Washington Journal of Law, Technology & Arts


Patrick Holvey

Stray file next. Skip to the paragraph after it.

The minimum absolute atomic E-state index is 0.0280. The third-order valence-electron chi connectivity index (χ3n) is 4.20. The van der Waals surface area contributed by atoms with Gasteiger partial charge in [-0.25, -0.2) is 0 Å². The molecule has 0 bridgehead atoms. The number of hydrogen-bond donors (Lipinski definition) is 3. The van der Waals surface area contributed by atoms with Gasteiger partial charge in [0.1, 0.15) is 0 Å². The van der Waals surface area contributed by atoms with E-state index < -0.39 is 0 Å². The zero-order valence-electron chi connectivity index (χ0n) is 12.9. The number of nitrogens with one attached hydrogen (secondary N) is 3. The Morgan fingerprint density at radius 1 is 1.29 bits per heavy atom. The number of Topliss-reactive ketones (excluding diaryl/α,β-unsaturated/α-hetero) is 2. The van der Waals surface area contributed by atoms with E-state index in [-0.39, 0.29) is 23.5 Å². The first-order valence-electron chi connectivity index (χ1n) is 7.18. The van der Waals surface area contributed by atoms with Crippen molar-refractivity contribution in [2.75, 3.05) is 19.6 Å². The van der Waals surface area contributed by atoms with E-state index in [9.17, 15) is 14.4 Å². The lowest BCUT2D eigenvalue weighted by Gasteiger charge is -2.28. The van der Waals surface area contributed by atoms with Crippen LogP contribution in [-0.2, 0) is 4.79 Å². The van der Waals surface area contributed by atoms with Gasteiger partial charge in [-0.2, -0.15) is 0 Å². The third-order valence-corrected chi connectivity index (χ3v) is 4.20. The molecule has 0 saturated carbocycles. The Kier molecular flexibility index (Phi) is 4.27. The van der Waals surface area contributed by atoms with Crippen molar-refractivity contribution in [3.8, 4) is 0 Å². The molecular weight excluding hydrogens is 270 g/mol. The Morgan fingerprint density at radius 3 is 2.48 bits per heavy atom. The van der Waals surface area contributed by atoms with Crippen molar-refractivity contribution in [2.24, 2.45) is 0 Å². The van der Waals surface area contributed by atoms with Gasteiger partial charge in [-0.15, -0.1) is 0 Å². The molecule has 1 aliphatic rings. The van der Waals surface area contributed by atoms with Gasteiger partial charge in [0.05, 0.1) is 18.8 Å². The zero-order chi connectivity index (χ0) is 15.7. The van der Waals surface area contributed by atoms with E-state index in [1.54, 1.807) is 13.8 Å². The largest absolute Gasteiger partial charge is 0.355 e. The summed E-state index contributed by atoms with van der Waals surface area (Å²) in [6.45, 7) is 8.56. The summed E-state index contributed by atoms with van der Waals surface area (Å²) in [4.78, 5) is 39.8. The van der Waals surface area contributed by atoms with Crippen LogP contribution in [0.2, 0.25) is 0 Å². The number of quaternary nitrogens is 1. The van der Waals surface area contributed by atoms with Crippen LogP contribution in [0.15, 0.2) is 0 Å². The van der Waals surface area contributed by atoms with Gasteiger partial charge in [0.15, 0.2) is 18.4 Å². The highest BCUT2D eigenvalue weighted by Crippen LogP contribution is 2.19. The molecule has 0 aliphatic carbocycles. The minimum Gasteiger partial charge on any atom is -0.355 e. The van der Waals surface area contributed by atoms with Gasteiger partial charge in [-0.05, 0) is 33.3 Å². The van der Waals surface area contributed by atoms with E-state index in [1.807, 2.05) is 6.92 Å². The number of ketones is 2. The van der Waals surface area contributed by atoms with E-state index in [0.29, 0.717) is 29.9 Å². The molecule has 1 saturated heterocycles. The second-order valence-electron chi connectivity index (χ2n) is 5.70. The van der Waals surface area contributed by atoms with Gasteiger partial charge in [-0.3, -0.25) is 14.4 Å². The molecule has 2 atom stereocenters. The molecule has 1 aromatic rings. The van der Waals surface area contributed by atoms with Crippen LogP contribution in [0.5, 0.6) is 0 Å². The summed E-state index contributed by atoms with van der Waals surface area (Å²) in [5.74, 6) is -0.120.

Patent misuse, a once-valuable doctrine used to remove anticompetitive actions enabled by patent grants from the marketplace, has been relatively disfavored by the courts for some time. Recent licensing practices by certain major players within the high-technology marketplace, however, provide an excellent opportunity for the doctrine to be reinvigorated and applied. Apple, Inc., through its attempts to prevent competitors from “cloning” its products, has become an anticompetitive force that appears to have impermissibly leveraged its patent portfolio in order to extract contractual protections of non-patented subject matter through “anti-cloning” provisions, improperly broadening the scope of its patent grants. This Article argues that this improper broadening of the patent grant constrains competition in unpatented subject matter, harms competition, and should be considered by the courts to constitute per se patent misuse or, in the alternative, patent misuse under a rule of reason analysis. As a result, Apple’s patents that are tainted by the anti-cloning provision’s misuse should be held to be unenforceable at least as long as agreements that contain the offending provision are still in force.

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